I really feel that open water swimming has made me a complete swimmer…not just one who circles the pool 3 days a week. As hard as it was adapting to the pool and then the open water my first year off swimming, I would not be the athlete I am, learned what I’ve learned, and be the well rounded athlete and person I am thanks to cross training—swimming in particular. Many people (especially runners) dread the idea of having to swim and will only do so if they have to because of injury. They are missing out on so much by not giving the pool, and the ocean a “Tri”.

My Journey to Tri California

Featured Tri-Cal Employees , SF Triathlon at Treasure Island No Comments »

By: Samantha Sales

The San Francisco Triathlon at Treasure Island was the first triathlon I had ever seen. Three years ago my brother, Darrell, announced to the family that he would one day complete an Iron Man, and the Sprint Distance at Treasure Island would be his first test. A year after that I started training for the same triathlon with my sister?in?law, Shawna. Two months before the race I found out I would have to have eye surgery that would require me to be face down for over a month – dreams of completing that race went out the window. I persuaded my doctor to let me “watch” (I actually couldn’t see anything because of the surgery) Shawna compete in the race, and I was forever changed.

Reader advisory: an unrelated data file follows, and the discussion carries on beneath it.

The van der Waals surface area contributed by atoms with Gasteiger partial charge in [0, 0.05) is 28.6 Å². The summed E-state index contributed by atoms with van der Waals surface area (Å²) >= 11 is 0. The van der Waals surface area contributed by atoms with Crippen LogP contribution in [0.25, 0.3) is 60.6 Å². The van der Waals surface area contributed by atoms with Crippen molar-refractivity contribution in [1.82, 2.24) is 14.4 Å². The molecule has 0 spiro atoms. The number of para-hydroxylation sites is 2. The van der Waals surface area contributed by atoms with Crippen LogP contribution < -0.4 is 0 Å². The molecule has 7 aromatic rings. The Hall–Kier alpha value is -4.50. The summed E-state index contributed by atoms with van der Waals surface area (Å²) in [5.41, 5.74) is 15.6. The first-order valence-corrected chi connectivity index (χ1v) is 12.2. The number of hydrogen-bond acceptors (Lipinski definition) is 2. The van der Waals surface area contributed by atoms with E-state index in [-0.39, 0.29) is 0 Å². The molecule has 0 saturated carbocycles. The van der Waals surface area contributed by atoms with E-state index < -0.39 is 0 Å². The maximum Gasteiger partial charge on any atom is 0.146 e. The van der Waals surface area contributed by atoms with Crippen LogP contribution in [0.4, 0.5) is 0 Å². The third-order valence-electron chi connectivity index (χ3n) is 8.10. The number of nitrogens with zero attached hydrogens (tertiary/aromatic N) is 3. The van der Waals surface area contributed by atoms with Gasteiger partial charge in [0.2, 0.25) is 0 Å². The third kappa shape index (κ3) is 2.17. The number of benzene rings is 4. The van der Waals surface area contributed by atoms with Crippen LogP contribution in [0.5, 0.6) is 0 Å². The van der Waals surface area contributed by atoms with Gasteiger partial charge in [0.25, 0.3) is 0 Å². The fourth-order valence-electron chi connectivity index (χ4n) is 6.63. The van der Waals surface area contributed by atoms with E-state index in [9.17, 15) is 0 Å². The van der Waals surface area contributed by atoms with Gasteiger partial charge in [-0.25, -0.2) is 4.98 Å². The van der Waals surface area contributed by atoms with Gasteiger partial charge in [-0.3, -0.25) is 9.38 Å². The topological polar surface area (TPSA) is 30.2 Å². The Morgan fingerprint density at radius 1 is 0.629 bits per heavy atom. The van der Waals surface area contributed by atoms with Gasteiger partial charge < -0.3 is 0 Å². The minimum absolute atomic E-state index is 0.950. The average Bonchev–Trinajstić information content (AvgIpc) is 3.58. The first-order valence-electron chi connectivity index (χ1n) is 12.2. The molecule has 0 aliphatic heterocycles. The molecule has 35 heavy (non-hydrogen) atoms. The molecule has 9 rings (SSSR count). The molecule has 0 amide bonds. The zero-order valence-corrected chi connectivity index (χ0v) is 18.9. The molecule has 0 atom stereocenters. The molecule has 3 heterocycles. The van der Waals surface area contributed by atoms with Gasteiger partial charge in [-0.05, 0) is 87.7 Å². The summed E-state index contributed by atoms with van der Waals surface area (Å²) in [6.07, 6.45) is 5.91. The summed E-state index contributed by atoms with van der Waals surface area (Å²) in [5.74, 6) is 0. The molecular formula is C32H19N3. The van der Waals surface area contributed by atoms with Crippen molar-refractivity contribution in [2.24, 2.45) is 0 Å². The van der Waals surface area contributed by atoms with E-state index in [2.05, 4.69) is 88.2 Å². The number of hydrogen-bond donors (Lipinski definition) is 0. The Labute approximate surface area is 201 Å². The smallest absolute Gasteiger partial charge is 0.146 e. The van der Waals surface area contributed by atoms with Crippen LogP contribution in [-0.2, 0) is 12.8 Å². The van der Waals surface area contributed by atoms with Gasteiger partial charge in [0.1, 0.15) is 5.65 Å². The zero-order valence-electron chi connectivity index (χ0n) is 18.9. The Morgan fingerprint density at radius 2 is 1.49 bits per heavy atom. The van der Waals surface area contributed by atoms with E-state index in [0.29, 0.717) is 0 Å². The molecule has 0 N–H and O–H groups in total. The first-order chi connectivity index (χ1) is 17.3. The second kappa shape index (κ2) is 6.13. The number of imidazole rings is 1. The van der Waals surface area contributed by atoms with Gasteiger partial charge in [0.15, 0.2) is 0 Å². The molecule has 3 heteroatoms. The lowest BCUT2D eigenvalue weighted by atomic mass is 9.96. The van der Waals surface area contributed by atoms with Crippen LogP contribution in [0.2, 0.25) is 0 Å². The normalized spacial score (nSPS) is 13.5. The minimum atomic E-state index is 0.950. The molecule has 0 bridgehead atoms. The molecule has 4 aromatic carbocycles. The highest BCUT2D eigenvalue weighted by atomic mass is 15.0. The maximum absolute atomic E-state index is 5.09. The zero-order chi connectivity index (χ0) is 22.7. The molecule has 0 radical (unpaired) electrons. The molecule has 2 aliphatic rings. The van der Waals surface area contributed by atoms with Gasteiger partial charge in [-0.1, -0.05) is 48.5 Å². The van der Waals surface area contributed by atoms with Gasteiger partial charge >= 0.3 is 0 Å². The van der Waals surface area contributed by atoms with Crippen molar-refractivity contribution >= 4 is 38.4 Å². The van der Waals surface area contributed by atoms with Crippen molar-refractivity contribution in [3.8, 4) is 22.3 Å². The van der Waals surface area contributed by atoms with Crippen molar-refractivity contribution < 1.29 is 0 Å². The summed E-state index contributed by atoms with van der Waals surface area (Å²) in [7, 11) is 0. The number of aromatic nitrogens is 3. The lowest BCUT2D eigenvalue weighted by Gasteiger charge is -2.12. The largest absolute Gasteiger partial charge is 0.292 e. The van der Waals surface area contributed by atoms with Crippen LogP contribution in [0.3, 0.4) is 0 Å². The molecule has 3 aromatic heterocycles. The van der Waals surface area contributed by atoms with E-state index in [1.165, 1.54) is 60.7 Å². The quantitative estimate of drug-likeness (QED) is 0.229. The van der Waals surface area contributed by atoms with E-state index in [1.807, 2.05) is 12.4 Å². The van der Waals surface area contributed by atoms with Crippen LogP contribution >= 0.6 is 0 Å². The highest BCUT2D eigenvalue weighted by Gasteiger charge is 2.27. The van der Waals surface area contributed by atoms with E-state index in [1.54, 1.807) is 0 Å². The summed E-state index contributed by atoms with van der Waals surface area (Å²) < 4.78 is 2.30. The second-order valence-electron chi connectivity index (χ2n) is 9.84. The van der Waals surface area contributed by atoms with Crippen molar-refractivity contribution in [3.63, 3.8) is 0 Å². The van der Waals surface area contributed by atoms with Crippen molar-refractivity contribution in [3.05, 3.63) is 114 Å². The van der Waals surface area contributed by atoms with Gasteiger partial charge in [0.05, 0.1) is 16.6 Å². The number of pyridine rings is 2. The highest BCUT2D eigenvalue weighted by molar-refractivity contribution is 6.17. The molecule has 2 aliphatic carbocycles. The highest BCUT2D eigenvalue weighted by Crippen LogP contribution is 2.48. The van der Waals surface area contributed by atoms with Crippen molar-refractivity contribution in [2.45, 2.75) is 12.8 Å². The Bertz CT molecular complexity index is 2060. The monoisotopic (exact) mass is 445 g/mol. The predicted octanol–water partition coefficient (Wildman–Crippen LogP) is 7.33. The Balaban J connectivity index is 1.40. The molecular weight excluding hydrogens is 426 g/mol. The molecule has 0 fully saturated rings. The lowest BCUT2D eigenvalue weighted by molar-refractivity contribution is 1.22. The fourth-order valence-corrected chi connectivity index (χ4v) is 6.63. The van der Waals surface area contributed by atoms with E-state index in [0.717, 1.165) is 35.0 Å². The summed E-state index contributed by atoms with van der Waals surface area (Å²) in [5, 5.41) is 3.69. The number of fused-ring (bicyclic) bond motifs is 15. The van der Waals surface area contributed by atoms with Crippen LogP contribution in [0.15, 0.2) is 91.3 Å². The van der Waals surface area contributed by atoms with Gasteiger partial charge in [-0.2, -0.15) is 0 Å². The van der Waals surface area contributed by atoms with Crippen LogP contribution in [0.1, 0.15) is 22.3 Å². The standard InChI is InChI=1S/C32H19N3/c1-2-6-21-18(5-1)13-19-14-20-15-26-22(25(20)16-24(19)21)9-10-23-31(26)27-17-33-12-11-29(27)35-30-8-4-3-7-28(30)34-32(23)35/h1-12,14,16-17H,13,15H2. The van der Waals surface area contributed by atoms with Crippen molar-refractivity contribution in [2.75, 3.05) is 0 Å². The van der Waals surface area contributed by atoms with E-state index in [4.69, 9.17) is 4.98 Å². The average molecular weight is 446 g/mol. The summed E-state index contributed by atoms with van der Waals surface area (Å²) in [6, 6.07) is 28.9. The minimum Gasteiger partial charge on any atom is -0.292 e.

When I found out that I couldn’t complete Shawna said to me, “If you have the patience to be face down for a month then I have the will do a triathlon”! My brother coached her along the way and she would update me on her progress. One day, like all of the others, I was lying on my massage table (the only furniture that allows a person to literally sleep face down) when Darrell and Shawna walked into the house with a surprise. When I leaned my head just the right way, and held an object at just the right distance from my face, I could make out what it was, so when Darrell handed me what felt like a shirt, I put it in focus and found that it read “Eye Can Tri for Sami”. They had made several shirts for our family to wear to the race, including Shawna, so that I could cross the finish line, too.

On race day, among other things, I was stoked to be let out into the open air. I had to bring adaptive equipment to the race to keep my face down as much as possible, but my mom and cousin would frequently shout, “HERE SHE COMES” and I would pick my head up and cheer. It was probably in the opposite direction of where she was racing, but hey, I tried! During Shawna’s bike portion of the race one of the announcers noticed a group of us wearing the shirts Darrell and Shawna had made. I couldn’t see the man at all, but through a shaky voice and tearing eyes, I started telling him our story. He found Shawna’s profile, which mentioned the same story, and said we could stand at the finish chute to see her come in! The last minute she was racing the announcer told our story to the race attendees and shouted out when she crossed the finish line so that I knew she was there.